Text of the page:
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The equations $x^2 + x + a = 0$ and $x^2 + ax+ 1 = 0$

a) Cannot have a common real root for any value of a b) have common real root for exactly one value of a c) have a common real root for exactly two values of a d) have a common real root for all three values of a

My attempt : I used to quadratic formula to find the roots of the first two equations and then equated any two of them , which after simplification lead me to solve a cube equation in a. Since only one of the roots of the given cubic equation gave a real value of x as an answer , the correct option was b)

I would, however, like to know if there is a more shorter/neater way of doing the same question .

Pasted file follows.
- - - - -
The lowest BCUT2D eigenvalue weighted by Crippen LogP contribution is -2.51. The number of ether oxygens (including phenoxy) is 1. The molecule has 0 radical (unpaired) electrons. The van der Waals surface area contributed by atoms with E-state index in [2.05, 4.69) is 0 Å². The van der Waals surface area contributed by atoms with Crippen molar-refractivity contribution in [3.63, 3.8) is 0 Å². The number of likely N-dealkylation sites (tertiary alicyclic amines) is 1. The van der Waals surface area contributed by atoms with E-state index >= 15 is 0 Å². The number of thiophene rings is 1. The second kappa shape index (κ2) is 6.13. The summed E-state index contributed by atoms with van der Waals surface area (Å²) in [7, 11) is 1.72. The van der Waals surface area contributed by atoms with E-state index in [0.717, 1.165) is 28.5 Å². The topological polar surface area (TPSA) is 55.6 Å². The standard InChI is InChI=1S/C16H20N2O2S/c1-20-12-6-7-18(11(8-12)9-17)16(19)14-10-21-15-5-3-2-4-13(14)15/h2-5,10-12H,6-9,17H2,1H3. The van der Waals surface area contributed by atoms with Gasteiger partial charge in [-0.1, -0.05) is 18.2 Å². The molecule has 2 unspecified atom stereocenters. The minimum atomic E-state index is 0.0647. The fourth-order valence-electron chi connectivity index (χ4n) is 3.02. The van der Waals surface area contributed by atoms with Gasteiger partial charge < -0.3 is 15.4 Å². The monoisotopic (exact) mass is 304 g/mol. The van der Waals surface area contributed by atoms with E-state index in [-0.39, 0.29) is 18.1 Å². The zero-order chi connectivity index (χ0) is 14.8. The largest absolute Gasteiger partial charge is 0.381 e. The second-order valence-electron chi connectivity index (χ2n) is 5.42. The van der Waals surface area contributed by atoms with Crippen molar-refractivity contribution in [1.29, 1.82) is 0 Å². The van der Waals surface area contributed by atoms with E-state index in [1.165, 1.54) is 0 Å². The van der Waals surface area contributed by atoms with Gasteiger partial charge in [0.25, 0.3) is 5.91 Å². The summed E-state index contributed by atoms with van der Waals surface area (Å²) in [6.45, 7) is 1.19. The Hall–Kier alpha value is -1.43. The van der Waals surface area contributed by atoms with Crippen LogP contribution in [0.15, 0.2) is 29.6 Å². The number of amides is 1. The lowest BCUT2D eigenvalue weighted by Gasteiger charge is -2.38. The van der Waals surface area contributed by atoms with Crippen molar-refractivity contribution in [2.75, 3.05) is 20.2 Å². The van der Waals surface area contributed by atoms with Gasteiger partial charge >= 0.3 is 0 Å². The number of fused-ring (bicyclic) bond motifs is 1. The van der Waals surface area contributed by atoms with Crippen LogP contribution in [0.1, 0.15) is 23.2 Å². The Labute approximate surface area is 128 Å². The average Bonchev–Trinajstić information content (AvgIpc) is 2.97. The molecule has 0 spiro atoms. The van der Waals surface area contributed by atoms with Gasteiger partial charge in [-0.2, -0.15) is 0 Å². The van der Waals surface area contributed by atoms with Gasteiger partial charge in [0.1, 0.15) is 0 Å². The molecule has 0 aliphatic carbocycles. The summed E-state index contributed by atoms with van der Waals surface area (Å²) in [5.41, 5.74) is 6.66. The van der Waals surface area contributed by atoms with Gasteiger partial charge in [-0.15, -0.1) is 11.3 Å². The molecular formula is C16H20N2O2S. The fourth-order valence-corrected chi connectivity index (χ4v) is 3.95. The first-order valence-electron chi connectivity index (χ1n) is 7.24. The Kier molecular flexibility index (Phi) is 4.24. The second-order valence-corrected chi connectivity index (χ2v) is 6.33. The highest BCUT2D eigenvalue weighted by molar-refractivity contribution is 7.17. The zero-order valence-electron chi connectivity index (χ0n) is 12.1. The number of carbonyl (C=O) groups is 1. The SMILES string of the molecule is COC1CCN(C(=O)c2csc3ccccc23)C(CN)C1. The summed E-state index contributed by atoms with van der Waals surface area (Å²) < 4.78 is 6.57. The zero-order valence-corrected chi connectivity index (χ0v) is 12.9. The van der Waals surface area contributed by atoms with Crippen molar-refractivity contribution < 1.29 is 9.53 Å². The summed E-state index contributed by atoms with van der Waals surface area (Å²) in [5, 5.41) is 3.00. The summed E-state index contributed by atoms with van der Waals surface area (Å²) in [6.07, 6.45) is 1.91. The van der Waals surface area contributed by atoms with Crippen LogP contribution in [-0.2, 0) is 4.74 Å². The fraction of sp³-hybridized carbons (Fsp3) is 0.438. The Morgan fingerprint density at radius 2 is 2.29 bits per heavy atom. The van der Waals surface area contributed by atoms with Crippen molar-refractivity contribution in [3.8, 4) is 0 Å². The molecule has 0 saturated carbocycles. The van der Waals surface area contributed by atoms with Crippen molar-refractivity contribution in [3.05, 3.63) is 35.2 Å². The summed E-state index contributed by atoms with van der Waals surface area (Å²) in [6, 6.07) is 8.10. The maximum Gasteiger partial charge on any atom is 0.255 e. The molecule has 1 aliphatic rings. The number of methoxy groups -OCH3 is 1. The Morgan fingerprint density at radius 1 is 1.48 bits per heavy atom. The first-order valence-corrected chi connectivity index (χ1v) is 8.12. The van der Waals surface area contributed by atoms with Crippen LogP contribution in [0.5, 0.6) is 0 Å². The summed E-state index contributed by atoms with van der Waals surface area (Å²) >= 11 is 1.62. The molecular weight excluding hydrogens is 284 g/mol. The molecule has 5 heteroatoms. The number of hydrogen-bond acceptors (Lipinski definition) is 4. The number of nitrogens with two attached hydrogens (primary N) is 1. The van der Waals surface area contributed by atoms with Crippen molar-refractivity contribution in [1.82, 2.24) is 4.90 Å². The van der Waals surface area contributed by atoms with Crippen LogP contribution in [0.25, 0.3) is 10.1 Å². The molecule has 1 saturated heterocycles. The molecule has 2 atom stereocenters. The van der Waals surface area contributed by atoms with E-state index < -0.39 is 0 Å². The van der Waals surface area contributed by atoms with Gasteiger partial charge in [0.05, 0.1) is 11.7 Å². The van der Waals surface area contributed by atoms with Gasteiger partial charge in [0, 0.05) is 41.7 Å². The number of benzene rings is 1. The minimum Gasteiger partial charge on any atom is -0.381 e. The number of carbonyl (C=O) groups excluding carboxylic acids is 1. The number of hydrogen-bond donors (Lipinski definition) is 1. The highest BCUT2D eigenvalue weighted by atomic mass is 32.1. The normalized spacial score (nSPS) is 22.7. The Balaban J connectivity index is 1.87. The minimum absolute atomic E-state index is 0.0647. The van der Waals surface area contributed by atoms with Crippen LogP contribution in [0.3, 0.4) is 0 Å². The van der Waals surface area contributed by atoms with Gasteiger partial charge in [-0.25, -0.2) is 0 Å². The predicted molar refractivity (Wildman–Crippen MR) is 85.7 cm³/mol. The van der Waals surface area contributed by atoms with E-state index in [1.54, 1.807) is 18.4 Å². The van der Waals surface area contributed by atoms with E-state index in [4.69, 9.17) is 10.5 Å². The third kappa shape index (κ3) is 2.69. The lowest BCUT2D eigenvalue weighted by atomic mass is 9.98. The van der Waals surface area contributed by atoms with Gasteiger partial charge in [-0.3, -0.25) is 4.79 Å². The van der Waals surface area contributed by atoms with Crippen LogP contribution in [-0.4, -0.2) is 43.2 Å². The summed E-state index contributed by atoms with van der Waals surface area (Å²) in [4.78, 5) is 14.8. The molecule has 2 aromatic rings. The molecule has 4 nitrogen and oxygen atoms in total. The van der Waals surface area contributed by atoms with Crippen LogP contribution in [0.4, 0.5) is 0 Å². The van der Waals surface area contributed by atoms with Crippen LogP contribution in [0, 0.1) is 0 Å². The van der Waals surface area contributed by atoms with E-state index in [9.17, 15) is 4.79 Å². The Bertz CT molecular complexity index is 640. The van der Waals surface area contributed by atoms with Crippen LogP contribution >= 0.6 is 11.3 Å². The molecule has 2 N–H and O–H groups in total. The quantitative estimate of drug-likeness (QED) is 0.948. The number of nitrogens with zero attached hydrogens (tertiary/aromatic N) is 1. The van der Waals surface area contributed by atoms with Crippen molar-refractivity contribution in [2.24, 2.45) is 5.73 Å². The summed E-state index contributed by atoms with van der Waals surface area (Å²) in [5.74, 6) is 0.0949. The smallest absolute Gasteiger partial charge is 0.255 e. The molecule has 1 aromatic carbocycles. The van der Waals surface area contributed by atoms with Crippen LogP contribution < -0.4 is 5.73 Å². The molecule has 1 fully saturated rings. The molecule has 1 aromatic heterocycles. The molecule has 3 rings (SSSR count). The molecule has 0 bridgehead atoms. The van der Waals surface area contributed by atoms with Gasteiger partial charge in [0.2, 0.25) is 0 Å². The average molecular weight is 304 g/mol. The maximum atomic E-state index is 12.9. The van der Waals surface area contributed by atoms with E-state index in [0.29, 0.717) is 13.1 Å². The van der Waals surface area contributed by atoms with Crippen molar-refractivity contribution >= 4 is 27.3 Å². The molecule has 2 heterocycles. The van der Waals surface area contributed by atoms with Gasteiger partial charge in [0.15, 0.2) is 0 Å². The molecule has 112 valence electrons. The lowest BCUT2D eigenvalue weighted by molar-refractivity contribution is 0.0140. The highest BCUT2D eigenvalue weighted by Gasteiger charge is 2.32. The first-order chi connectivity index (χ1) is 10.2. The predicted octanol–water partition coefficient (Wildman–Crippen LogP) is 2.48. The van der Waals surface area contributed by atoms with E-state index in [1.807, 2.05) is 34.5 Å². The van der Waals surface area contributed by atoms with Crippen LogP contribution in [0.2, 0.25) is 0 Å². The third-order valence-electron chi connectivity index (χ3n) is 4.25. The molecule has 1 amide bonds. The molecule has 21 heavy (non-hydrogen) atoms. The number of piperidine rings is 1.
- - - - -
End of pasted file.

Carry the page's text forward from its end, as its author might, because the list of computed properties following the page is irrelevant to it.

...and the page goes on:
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Taking the difference of the two equations we obtain $(x-1)(a-1)=0$. Suppose first that $a=1$. Then the two equations coincide and we have two solutions of $x^2+x+1$, namely $x_{1,2}=\frac{\pm \sqrt{-3}-1}{2}$. In the other case we have $x=1$, which gives $a=-2$. These are all possible solutions. Now we can answer all questions.

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